To estimate the dietary nonphytate phosphorus requirement, egg production, egg mass and feed conversion ratio as well as bone quality are commonly used in model analyses. The NaP-IIb co-transporter is the only known protein that mediates phosphorus transport through the apical membrane of intestinal epithelial cells. Dietary nonphytate phosphorus levels are one of the main factors affecting the function of NaP-IIb in pigs . Low phosphorus intake can stimulate the uptake of phosphorus. Intestinal transport of phosphorus was dependent on NaP-IIb protein and NaP-IIb mRNA expression . In the present study, laying hens fed with dietary nonphytate phosphorus at 0.2% had significantly higher NaP-IIb mRNA expression than laying hens fed with nonphytate phosphorus at 0.4%. This could be a molecular mechanism of laying hens to keep homeostasis of phosphorus by reducing the uptake of phosphorus in the gut when dietary nonphytate phosphorus exceeds requirements.
1,25-dihydroxyvitamin D3 is a critical factor for intestinal phosphate absorption . Tibia ash, tibia strength and intestinal NaP-IIb mRNA expression could be increased by dietary 1α-hydroxycholecalciferol . NaP-IIb mRNA was transcriptionally regulated by vitamin D in the gut . Vitamin D, its metabolites, and also their receptors, could be involved in the regulation of phosphorus absorption in the gut by affecting NaP-IIb mRNA expression. In the present study, the expression of vitamin D receptor mRNA and protein displayed a quadratic correlation with dietary nonphytate phosphorus. Calbindin acts as a dynamic Ca2+ buffer, in Ca2+ transporting epithelia, and displays an important role in Ca2+ induced signal transmission . Calbindin mediates the impact of dietary calcium on phosphorus absorption. In broiler chickens, calbindin mRNA was affected by both calcium and dietary nonphytate phosphorus . In the present study, all diets of the different treatments had the same level of calcium. However, the expression of calbindin at the transcriptional and protein levels changed when dietary nonphytate phosphorus was altered. These data suggest that calbindin might regulate phosphorus absorption independent of dietary calcium.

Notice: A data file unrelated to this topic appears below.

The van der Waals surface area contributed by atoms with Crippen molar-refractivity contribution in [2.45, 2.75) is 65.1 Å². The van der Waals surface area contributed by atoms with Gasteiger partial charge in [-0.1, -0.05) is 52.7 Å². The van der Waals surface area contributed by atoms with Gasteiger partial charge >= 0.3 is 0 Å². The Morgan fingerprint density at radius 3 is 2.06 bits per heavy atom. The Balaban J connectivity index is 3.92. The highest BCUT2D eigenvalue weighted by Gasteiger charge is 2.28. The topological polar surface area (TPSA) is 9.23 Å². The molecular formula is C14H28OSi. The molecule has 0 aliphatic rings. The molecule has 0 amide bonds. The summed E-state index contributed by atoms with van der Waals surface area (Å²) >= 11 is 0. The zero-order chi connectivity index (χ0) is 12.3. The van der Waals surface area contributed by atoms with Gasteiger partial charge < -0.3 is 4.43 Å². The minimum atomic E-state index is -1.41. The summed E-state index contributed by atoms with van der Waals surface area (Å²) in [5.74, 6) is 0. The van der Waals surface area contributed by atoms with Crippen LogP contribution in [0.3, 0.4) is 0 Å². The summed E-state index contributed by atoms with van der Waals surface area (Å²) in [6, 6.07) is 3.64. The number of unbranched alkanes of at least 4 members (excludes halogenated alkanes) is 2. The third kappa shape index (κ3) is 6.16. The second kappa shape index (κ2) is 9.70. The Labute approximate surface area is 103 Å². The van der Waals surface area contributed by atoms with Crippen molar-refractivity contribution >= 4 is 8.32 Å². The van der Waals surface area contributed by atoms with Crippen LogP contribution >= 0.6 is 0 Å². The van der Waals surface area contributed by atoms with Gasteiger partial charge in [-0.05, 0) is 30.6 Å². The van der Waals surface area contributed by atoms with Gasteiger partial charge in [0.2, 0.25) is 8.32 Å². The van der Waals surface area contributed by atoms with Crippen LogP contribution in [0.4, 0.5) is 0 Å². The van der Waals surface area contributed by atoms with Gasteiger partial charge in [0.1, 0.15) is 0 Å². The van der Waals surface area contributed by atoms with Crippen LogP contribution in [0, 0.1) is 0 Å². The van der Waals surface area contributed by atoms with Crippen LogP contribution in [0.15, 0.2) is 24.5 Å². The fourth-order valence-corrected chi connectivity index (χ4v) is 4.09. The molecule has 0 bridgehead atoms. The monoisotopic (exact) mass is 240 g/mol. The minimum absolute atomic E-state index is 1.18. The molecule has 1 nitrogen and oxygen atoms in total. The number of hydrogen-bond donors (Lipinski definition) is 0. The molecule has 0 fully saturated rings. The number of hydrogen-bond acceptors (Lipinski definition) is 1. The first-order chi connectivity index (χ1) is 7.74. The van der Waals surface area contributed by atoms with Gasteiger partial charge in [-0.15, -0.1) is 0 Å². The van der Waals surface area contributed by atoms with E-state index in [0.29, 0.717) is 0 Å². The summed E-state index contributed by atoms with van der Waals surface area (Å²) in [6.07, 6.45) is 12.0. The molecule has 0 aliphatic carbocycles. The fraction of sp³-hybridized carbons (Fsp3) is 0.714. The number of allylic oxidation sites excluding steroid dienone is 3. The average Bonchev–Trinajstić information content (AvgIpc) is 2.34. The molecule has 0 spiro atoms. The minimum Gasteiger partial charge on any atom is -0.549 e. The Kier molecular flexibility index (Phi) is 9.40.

The level of dietary phosphorus was related to the incidence of tibial dyschondroplasia [25, 26]. Tibial dyschondroplasia is the most common skeletal anomaly associated with fast growth in numerous bird species, the result of which is the occurrence of bone deformation and lameness . Tibia with the highest ash and phosphorus content was at the level of 0.3% dietary nonphytate phosphorus. Previous studies with broiler breeds showed that tibia parameters were affected by nonphytate phosphorus levels in the diet .
In conclusion, the optimal dietary nonphytate phosphorus allowance for Dwarf pink-shell laying hens is suggested to be 0.3% without phytase supplementation, which is comparable to National Research Council standards , but higher than the 0.25% nonphytate phosphorus level suggested by recent publications. High dietary nonphytate phosphorus can decrease intestinal gene expression of sodium phosphorus co-transporters to prevent excess phosphorus absorption in layer hens. With 0.3% nonphytate phosphorus supplementation, calbindin and vitamin D receptor reached their highest expression.